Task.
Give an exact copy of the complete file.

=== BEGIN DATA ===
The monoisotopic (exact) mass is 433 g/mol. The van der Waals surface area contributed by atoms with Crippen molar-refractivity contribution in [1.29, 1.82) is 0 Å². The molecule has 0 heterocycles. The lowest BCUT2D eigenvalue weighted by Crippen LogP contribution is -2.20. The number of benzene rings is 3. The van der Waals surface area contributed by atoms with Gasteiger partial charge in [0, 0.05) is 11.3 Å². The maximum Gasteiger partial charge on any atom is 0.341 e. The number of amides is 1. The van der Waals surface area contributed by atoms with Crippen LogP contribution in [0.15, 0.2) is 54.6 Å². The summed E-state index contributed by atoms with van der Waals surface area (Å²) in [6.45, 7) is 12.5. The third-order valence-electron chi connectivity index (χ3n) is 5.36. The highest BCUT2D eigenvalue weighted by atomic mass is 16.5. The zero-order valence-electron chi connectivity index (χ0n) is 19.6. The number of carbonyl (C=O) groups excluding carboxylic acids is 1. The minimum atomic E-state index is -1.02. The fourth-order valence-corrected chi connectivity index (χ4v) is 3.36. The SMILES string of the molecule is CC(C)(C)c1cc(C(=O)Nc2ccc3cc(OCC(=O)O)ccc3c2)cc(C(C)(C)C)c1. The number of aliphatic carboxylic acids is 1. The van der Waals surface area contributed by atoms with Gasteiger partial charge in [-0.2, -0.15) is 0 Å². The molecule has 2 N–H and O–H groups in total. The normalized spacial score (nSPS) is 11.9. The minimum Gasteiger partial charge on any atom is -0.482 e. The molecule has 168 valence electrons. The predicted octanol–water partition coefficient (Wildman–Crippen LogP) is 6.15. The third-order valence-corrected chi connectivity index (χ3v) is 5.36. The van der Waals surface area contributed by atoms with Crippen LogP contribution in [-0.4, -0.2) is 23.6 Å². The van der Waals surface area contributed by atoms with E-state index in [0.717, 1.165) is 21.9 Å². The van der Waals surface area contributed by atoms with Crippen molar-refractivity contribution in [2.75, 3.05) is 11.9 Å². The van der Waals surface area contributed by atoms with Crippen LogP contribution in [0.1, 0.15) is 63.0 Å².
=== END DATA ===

The monoisotopic (exact) mass is 433 g/mol. The van der Waals surface area contributed by atoms with Crippen molar-refractivity contribution in [1.29, 1.82) is 0 Å². The molecule has 0 heterocycles. The lowest BCUT2D eigenvalue weighted by Crippen LogP contribution is -2.20. The number of benzene rings is 3. The van der Waals surface area contributed by atoms with Gasteiger partial charge in [0, 0.05) is 11.3 Å². The maximum Gasteiger partial charge on any atom is 0.341 e. The number of amides is 1. The van der Waals surface area contributed by atoms with Crippen LogP contribution in [0.15, 0.2) is 54.6 Å². The summed E-state index contributed by atoms with van der Waals surface area (Å²) in [6.45, 7) is 12.5. The third-order valence-electron chi connectivity index (χ3n) is 5.36. The highest BCUT2D eigenvalue weighted by atomic mass is 16.5. The zero-order valence-electron chi connectivity index (χ0n) is 19.6. The number of carbonyl (C=O) groups excluding carboxylic acids is 1. The minimum atomic E-state index is -1.02. The fourth-order valence-corrected chi connectivity index (χ4v) is 3.36. The SMILES string of the molecule is CC(C)(C)c1cc(C(=O)Nc2ccc3cc(OCC(=O)O)ccc3c2)cc(C(C)(C)C)c1. The number of aliphatic carboxylic acids is 1. The van der Waals surface area contributed by atoms with Gasteiger partial charge in [-0.2, -0.15) is 0 Å². The molecule has 2 N–H and O–H groups in total. The normalized spacial score (nSPS) is 11.9. The minimum Gasteiger partial charge on any atom is -0.482 e. The molecule has 168 valence electrons. The predicted octanol–water partition coefficient (Wildman–Crippen LogP) is 6.15. The third-order valence-corrected chi connectivity index (χ3v) is 5.36. The van der Waals surface area contributed by atoms with Crippen LogP contribution in [-0.4, -0.2) is 23.6 Å². The van der Waals surface area contributed by atoms with E-state index in [0.717, 1.165) is 21.9 Å². The van der Waals surface area contributed by atoms with Crippen molar-refractivity contribution in [2.75, 3.05) is 11.9 Å². The van der Waals surface area contributed by atoms with Crippen LogP contribution in [0.1, 0.15) is 63.0 Å².